WICHITA, Kan. (AP) — A federal judge on Tuesday rejected arguments that a Kansas law can shield from federal prosecution anyone owning firearms made, sold and kept in the state — a ruling that casts doubt on the legality of similar laws passed in nine states across the nation.
The decision handed down by U.S. District Judge J. Thomas Marten allows federal firearms charges against Shane Cox and Jeremy Kettler to stand. The ruling clears the way for their sentencing on Monday.
Jurors in November returned eight guilty verdicts against Cox, the owner of Tough Guys gun store in Chanute, under the National Firearms Act for illegally making and marketing unregistered firearms, including a short-barreled rifle and gun silencers. Kettler was found guilty on one count of possession of an unregistered silencer.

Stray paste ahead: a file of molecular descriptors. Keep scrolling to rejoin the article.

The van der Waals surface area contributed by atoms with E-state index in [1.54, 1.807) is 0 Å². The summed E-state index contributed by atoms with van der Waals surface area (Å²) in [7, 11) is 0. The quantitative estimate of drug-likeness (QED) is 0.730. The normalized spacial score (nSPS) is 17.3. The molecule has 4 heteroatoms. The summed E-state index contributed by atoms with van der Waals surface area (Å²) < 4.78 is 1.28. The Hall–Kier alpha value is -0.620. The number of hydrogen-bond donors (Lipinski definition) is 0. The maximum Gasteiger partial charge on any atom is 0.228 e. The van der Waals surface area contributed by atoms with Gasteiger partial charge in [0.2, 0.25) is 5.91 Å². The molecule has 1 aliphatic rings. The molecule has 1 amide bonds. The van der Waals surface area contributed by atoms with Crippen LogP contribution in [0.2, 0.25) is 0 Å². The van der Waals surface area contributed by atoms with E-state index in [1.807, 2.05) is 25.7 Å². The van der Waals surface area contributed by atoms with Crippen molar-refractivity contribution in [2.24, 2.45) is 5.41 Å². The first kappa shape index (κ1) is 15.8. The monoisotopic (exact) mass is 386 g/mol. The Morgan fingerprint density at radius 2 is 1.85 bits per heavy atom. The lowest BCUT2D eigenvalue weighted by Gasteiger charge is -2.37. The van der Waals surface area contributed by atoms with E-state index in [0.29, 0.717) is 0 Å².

The Kansas Second Amendment Protection Act, which passed in 2013, says firearms, accessories and ammunition manufactured and kept within the borders of Kansas are exempt from federal gun control laws. Kansas modeled its law on a Montana law that an appeals court has found to be invalid, according to court filings.
You know, if the feds feel that enforcing federal law is strictly their domain, and come down on states when they try to enforce immigration law, then it seems it should cut both ways and that states can simply choose to ignore enforcing federal NFA laws.
Reminder: A dozen 10/22 mags for $104 delivered.